• Id**t/M*r*n/Imb*c*le: Fool, goofus, incompetent dingbat, fuck-knuckle
  • L*me (referring to person with a mobility disability): Person with a mobility disability, physically D/disabled
  • L*me (used as an insult): Uncool, insipid, boring, un-fun, crappy, shitty
  • Loony bin/Madhouse (referring to an actual institution): Institution for people with mental and/or psychiatric disabilities
  • Loony bin/Madhouse (used metaphorically): Disorganized, wild, confusing, unpredictable
  • [Name of neurodivergent condition, e.g., “Psychotic,” “Bipolar,” “Autistic,” “OCD”] (used metaphorically): Wild, impulsive, impetuous, feckless, reckless, unpredictable, out of control
  • Narcissistic/Borderline (referring to people who are supposedly evil/abusive due to NPD or BPD; not ableist if being used as neutral descriptors for people who actually have those conditions): Selfish, self-centered, egotistical, toxic, manipulative, abusive, impulsive, out of control, evil, mean, asshole, dickhead, motherfucker
  • -phobic (e.g., homophobic, Islamophobic): Bigoted against [oppressed group], -misic, -antagonistic
  • Ps*ch*path/S*c**path (referring to people who are supposedly evil/abusive due to ASPD): Evil, abusive, callous, heartless, soulless, toxic, manipulative, selfish, mean, asshole, dickhead, motherfucker
  • R*t*rd/R*t*rded (referring to a person with an intellectual disability): Person with an intellectual disability, has an intellectual disability (I know, this is PFL, which I often rail against, but that’s what the community prefers)
  • R*t*rd/R*t*rded/-tard as suffix (used as an insult): Ding-dong, assclown, dicksoiree, fuckstick
  • Sp*z (referring to a person with a neurological disability): Neurologically D/disabled or name the specific disability (e.g., cerebral palsy, epilepsy, etc.)
  • Sp*z (used as an insult): Out of control, aimless, reckless, feckless, clumsy, forgetful, klutzy, flighty
  • Special needs/Has special needs: D/disabled/Is D/disabled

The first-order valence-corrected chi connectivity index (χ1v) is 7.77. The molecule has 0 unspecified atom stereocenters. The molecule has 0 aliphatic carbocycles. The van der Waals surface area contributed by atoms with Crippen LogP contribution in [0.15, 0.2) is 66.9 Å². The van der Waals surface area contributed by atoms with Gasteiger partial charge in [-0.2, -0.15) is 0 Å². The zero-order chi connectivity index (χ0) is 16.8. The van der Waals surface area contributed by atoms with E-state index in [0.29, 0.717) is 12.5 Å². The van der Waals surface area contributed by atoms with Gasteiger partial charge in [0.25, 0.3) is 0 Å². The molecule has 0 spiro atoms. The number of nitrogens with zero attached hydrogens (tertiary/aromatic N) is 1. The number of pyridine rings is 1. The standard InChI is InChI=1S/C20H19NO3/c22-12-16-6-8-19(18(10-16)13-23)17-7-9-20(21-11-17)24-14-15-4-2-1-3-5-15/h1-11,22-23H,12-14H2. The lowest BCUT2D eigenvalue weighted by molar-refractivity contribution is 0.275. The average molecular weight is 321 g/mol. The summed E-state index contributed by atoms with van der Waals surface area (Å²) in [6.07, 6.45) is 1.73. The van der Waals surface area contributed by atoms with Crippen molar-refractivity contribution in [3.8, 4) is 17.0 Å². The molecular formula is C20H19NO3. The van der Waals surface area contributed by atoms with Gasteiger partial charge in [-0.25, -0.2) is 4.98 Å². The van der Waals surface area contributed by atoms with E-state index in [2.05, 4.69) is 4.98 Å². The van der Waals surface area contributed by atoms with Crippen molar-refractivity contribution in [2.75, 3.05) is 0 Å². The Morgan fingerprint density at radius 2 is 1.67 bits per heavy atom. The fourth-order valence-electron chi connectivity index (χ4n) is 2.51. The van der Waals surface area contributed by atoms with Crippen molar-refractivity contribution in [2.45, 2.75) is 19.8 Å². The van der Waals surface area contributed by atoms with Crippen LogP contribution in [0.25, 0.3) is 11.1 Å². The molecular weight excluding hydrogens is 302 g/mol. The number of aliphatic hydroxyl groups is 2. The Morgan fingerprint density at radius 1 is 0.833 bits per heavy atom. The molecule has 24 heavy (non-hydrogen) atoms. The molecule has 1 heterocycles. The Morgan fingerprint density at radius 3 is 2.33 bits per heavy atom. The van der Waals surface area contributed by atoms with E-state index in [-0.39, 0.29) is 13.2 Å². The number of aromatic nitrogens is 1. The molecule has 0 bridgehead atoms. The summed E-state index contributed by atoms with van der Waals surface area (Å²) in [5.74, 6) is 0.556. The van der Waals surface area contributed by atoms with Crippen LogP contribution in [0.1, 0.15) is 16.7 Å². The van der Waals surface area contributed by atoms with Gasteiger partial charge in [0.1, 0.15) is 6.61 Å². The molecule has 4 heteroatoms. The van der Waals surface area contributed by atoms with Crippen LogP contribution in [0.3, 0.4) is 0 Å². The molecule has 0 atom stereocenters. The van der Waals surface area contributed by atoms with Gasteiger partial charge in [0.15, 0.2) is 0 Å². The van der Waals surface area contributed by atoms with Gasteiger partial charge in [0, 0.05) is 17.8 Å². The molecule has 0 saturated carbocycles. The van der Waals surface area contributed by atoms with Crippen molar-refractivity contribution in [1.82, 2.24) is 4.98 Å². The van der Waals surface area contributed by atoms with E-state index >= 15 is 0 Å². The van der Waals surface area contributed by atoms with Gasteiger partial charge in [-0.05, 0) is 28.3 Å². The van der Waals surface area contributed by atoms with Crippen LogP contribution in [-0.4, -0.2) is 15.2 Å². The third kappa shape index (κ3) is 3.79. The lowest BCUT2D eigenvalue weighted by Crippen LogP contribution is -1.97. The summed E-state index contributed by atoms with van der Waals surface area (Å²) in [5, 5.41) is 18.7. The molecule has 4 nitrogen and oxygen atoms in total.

• Wheelchair bound: Wheelchair user, uses a wheelchair, uses a wheelchair full-time (or some of the time, depending), requires a wheelchair

^Plus any number of saneist terms like deranged, cuckoo, nuts/nutso, daft, m*d, loony, lunatic, mental, maniac, ps*cho, wacko, unhinged

^^Yes, this is an ableist term. There are some Disabled people who aren’t ID/DD/LD who insist it isn’t, but how the fuck would they know, it doesn’t target them.

Another important thing to think about when eliminating ableist language from one’s vocabulary is to say what you mean. Is that person with a TBI st*p*d, or do they have memory difficulties? Is that abusive person a s*c**path, or are they cruel and uncaring? Is your schedule cr*zy, or is it busy as all fuck? It’s important to not associate disability with negative shit that actually doesn’t have anything to do with disability–for instance, armchair diagnosis of abusive people–and it’s also important to speak and think accurately and respectfully when you are talking about disability.

I think that’s all I have for now. Thanks to my Patreon supporters: Ace, Emily, Hannah, Mackenzie, Sam, and Sydney! Reminder that it’s only $1 a month to be as cool as them, see blog entries two days before everyone else, and vote in polls to help me choose blog entry topics!